‘We did not see much of Forster at that time, who was already the elusive colt of a dark horse’, Lord Keynes1 wrote of the years about 1902 when he was forming his early beliefs, based on the philosophy of G. E. Moore2 and the discussions in the Society, otherwise known as the Apostles. Leonard Woolf wrote of that period: ‘[Forster and Desmond MacCarthy] moved erratically in and out of this solar system of intellectual friendship, like comets.’3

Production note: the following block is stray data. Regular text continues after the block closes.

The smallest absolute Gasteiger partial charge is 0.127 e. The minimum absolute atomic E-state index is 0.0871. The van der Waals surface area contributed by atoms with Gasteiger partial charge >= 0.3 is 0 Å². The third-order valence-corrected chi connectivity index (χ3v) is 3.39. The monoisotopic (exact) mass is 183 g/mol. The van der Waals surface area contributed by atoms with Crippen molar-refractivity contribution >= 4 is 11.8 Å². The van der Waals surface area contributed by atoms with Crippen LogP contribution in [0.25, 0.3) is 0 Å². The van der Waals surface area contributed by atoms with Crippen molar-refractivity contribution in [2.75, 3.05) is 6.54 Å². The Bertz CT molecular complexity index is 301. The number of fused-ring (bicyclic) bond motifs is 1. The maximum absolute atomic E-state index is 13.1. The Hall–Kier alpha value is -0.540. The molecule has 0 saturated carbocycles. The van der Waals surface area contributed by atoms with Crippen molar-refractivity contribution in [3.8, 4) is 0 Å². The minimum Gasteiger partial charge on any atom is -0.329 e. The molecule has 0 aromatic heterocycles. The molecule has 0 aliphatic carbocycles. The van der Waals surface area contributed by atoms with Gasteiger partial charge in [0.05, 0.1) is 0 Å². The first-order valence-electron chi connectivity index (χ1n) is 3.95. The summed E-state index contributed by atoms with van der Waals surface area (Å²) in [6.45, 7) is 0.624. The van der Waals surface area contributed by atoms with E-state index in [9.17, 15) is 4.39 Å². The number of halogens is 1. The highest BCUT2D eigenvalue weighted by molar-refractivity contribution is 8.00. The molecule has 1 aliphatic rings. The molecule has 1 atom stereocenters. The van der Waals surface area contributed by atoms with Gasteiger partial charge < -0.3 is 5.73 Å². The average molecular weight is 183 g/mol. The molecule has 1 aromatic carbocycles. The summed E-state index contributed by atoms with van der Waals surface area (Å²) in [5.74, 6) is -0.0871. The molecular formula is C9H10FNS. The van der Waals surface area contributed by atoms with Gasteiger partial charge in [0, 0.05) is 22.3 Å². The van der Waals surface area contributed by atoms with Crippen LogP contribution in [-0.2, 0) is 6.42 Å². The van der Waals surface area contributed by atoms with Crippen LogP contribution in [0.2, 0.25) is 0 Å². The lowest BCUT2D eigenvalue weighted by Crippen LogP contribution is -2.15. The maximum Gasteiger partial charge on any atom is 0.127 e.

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- 1.John Maynard Keynes (1883–1946; peerage 1942), economist, in ‘My Early Beliefs’ (1938) in Two Memoirs, introduced by David Garnett (London: Hart-Davis, 1949) p. 81.Google Scholar